Defibrillator in Acute Myocardial Infarction Trial - DINAMIT


The goal of the trial was to evaluate the effects of prophylactic implantable cardioverter defibrillator (ICD) therapy in high-risk patients early after acute myocardial infarction (AMI).


Mortality in survivors of AMI will be lower in those treated with ICD therapy than patients not treated with ICD therapy.

Study Design

Study Design:

Patients Enrolled: 674
Mean Follow Up: Mean follow-up 2.5 years
Mean Patient Age: Mean age 62 years
Female: 24
Mean Ejection Fraction: Mean baseline EF 28%

Patient Populations:

Age 18-80 years, recent MI (6-40 days), left ventricular ejection fraction (EF) ≤35%, and evidence of impaired cardiac autonomic modulation (i.e., depressed heart rate variability or increased mean 24-hour heart rate)


CHF with New York Heart Association class IV, coronary artery bypass grafting, or three-vessel PTCA for index MI

Primary Endpoints:

All-cause mortality

Secondary Endpoints:

Arrhythmic death and quality of life

Drug/Procedures Used:

Patients were randomized to ICD therapy (n=332) versus no ICD therapy (n=342) in addition to best medical treatment in survivors of AMI. Cause of death was adjudicated by a committee blinded to treatment assignment.

Principal Findings:

Randomization occurred an average of 18 days after the MI, and the ICD was implanted an average of 6.3 days after randomization. Medical therapy included beta-blockers (87%), angiotensin-converting enzyme inhibitors (95%), antiplatelet agents (92%), and lipid-lowering agents (78%).

Anterior MI was present in 72% of patients, and 48% of patients had chronic heart failure (CHF) associated with the index MI. Acute reperfusion therapy (percutaneous transluminal coronary angioplasty, thrombolytic, or both) was performed in 62% of patients.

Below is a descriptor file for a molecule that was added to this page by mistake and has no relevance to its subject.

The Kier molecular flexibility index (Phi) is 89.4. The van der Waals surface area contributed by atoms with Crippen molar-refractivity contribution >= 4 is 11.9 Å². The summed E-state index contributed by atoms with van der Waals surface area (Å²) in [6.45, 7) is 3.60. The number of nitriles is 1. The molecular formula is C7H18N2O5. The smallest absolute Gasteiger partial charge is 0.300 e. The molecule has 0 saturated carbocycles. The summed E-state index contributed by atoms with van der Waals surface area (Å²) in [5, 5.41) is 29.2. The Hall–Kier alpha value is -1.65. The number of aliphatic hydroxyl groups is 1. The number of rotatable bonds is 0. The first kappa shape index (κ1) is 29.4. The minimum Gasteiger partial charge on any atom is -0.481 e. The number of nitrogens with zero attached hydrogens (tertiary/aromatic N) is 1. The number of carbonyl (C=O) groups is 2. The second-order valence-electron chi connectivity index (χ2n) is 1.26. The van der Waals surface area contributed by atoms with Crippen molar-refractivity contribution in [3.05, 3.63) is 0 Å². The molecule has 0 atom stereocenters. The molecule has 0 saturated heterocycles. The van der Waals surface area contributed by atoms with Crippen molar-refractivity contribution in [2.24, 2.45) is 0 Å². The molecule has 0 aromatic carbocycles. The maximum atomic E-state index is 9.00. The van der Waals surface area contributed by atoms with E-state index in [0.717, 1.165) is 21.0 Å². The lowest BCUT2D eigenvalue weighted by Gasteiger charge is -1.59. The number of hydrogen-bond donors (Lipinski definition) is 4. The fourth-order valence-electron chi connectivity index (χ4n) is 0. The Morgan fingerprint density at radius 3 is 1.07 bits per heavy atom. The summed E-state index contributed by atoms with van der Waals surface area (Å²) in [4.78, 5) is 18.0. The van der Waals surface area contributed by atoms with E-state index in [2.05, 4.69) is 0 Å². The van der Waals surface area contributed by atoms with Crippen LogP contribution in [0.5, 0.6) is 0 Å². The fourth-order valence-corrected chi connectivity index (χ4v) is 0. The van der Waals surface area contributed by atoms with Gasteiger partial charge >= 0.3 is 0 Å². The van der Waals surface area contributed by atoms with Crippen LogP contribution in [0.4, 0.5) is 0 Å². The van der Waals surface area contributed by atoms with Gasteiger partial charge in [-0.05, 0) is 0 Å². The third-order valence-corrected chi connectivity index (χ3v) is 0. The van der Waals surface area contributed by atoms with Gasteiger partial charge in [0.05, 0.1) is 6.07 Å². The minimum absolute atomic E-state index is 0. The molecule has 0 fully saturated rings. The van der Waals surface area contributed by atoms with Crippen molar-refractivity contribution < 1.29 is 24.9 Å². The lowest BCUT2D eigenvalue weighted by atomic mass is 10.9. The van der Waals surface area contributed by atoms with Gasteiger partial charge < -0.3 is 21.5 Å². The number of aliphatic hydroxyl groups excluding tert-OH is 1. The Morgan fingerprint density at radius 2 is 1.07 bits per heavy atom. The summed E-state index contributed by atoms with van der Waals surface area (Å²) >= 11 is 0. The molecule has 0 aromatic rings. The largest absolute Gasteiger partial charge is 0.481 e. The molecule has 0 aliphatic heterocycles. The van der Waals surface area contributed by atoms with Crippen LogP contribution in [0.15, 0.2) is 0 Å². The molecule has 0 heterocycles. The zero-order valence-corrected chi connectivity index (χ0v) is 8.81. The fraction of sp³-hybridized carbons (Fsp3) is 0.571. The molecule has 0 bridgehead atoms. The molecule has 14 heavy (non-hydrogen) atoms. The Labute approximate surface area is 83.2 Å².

The primary endpoint of all-cause mortality did not differ between treatment arms (7.5% per year in the ICD arm vs. 6.9% per year in the control arm, hazard ratio [HR] 1.08, 95% confidence interval [CI] 0.76-1.55, p=0.66). Death due to arrhythmia was lower in the ICD arm (1.5% per year vs. 3.5% per year, HR 0.42, 95% CI 0.22-0.83, p=0.009) while nonarrhythmia deaths were higher in the ICD arm (6.1% per year vs. 3.5% per year, HR 1.75, 95% CI 1.11-2.76, p=0.016).


Among recent post-MI patients, prophylactic implantable defibrillator therapy was not associated with a reduction in the primary endpoint of all-cause mortality compared with optimal medical therapy. As would be expected, the frequency of arrhythmia deaths was lower in the prophylactic ICD therapy arm. However, nonarrhythmia deaths were higher in the ICD arm.

The authors suggested that in patients with recent MI, ICD therapy changes the mode of death from arrhythmia to nonarrhythmia (a survival effect from arrhythmia death). In prior trials, prophylactic ICD therapy has been associated with improved survival in patients with ischemic cardiomyopathy, but prophylactic use had not previously been evaluated in recent post-MI patients.


Hohnloser SH, et al. Prophylactic Use of an Implantable Cardioverter–Defibrillator after Acute Myocardial Infarction. N Engl J Med 2004;351:2481-8.

Presented by Drs. Stewart Connelly and Stefan H. Hohnloser at the American College of Cardiology Annual Scientific Session, March 2004.

Keywords: Myocardial Infarction, Follow-Up Studies, Platelet Aggregation Inhibitors, Ventricular Fibrillation, Lipids, Heart Rate, Angioplasty, Balloon, Coronary, Goals, Tachycardia, Ventricular, Cardiomyopathies, Heart Failure, Stroke Volume, Bradycardia, Confidence Intervals, Coronary Artery Bypass, Death, Sudden, Cardiac, Defibrillators, Implantable

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